Posted by Jan L on May 23, 1999 at 11:18:14:
In Reply to: 1904 Conn Eb tuba help wanted posted by Sally on May 22, 1999 at 17:21:12:
1. I have a small collection of very old C.G. Conn horns that I have restored. Here's what I use for the silver plated horns:
a. First of all, your horn may have a light gold plating ('gold wash') on several areas. It is frequently found on horns as old as yours, usually inside the bell and sometimes on the outside, in and around the engraved areas. Be very careful what you use to clean these areas, because the wrong chemical will remove the gold wash almost immediately. I once had an overzealous repair tech remove all the gold wash from the bell of an Eb alto cornet in less than a minute with a buffing wheel. Worst of all, I watched him do it with my approval!
b. I don't want to get in a contest with Chuck, but I wouldn't recommend Brasso for silver plate. It is made specifically for brass. I don't have any experience with CLR, but it may be damaging as Gerald suggests. I have used a LOT of Wright's Silver Cream; it works slowly, but it is probably the most gentle on your finish. Years ago, I used a product called 'Silvo' that was made by the same company that makes Brasso; it cleaned faster than Wright's and it was easy on silver plate. I don't even know if it is still available. Lately I have tried 'TarnX' liquid; it cleans quickly, but the odor will take your head off! >grin<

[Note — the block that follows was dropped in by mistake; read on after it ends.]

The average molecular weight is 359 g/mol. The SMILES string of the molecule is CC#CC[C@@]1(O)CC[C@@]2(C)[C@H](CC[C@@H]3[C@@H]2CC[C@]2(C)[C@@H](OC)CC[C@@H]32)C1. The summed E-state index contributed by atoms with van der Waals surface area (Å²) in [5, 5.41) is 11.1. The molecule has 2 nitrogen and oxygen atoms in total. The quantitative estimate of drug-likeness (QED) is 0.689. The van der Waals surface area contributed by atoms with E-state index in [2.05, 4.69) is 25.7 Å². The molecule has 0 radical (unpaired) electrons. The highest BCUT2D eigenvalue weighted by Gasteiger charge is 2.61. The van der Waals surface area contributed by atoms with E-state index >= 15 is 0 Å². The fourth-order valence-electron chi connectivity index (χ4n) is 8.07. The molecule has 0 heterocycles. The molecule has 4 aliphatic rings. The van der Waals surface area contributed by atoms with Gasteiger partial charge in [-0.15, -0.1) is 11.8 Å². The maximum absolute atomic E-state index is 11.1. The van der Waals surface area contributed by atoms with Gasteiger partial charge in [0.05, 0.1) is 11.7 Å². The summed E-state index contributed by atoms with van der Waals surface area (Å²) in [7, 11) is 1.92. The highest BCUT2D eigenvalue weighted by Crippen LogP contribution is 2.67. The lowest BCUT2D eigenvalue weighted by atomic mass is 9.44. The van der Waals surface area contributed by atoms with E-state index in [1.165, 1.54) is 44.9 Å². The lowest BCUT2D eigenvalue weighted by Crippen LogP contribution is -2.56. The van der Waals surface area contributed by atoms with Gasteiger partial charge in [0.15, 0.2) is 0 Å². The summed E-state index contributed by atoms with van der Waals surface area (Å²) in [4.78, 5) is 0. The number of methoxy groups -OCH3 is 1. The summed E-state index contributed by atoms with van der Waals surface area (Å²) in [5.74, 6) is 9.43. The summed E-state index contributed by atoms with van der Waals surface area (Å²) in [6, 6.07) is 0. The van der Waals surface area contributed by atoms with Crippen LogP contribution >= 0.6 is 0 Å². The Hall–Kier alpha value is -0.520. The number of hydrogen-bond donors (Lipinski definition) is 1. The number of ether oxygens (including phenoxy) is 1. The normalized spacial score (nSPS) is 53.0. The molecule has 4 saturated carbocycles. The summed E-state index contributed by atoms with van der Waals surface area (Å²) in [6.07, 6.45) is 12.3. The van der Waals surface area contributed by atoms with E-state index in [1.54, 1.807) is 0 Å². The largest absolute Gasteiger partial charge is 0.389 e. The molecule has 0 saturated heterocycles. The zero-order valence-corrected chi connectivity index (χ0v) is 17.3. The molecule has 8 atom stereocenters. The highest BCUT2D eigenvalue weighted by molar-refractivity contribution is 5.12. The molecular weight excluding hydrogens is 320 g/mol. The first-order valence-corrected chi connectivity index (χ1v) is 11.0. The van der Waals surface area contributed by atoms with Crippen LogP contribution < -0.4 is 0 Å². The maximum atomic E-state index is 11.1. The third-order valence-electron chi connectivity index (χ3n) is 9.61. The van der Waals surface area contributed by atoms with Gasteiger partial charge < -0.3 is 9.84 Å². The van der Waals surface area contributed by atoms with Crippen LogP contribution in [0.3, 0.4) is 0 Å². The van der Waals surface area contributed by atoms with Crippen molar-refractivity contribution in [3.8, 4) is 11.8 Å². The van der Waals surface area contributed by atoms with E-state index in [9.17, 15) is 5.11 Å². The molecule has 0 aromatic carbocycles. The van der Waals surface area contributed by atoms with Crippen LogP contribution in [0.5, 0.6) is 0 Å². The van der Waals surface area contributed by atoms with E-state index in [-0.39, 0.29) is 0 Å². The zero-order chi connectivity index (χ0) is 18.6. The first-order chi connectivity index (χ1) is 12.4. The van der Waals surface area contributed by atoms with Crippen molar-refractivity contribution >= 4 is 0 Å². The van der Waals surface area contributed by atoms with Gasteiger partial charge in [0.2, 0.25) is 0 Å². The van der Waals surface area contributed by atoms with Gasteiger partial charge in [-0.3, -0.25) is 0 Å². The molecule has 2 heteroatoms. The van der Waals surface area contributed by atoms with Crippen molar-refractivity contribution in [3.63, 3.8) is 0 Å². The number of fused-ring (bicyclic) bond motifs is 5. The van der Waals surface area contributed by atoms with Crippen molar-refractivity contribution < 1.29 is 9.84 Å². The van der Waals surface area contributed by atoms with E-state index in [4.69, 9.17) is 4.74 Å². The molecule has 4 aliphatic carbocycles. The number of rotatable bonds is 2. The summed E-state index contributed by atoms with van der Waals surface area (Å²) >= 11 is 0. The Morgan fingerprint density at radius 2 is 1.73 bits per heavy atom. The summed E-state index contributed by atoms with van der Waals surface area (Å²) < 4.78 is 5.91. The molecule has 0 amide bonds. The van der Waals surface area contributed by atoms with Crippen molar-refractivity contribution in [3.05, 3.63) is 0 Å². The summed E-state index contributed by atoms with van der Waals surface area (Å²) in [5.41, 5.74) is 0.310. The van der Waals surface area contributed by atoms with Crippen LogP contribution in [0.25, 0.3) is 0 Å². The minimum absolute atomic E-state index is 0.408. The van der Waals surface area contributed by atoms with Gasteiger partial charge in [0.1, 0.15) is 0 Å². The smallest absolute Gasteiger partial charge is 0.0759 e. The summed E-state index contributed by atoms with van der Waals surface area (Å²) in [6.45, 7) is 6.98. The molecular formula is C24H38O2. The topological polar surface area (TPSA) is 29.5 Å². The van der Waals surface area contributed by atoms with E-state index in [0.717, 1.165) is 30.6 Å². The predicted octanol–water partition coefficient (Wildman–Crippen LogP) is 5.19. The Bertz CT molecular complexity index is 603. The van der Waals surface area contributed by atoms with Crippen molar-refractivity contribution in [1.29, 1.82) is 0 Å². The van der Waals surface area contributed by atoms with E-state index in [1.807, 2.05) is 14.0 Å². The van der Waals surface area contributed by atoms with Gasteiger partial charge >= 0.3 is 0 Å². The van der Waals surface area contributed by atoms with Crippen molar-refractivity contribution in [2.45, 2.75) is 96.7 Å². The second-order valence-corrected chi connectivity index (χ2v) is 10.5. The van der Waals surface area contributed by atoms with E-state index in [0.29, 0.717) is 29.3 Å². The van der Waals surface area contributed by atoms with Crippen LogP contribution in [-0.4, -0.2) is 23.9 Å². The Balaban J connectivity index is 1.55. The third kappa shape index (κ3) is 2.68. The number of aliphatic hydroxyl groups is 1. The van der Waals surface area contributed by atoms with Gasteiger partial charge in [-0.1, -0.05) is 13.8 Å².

c. Recommend that if if you really want to clean the horn up yourself, test the questionable chemicals on an area of the horn that you won't mind ruining the finish. And please, do it outside while wearing chemical resistant gloves. Some of the fumes may be VERY toxic.
d. Several of my old horns were as nasty as yours; I don't even try to clean them anymore. After 30 years of fooling around, I now take them to a qualifed repair tech that is set up with the proper equipment and chemicals to do the job safely.
2. I definitely agree with Chuck on the high pitch (HP) and low pitch (LP) standards:
a. All my C.G. Conn LP horns that were built before 1930 are all very flat. These horns barely tune up to 440A with the tuning slide pushed all the way in and a mouthpiece that seats deep in the receiver. If the horns are cold, it's a lost cause.
b. One thing that may help you with the pitch on your Eb; try a shallower mouthpiece than your 24AW. If you want to stay with Bach, try a 25. It works very well with a 1920s vintage C.G. Conn Eb of mine.
3. Anyway, that's my $.02 worth, for what it's worth. Good luck, and good playing!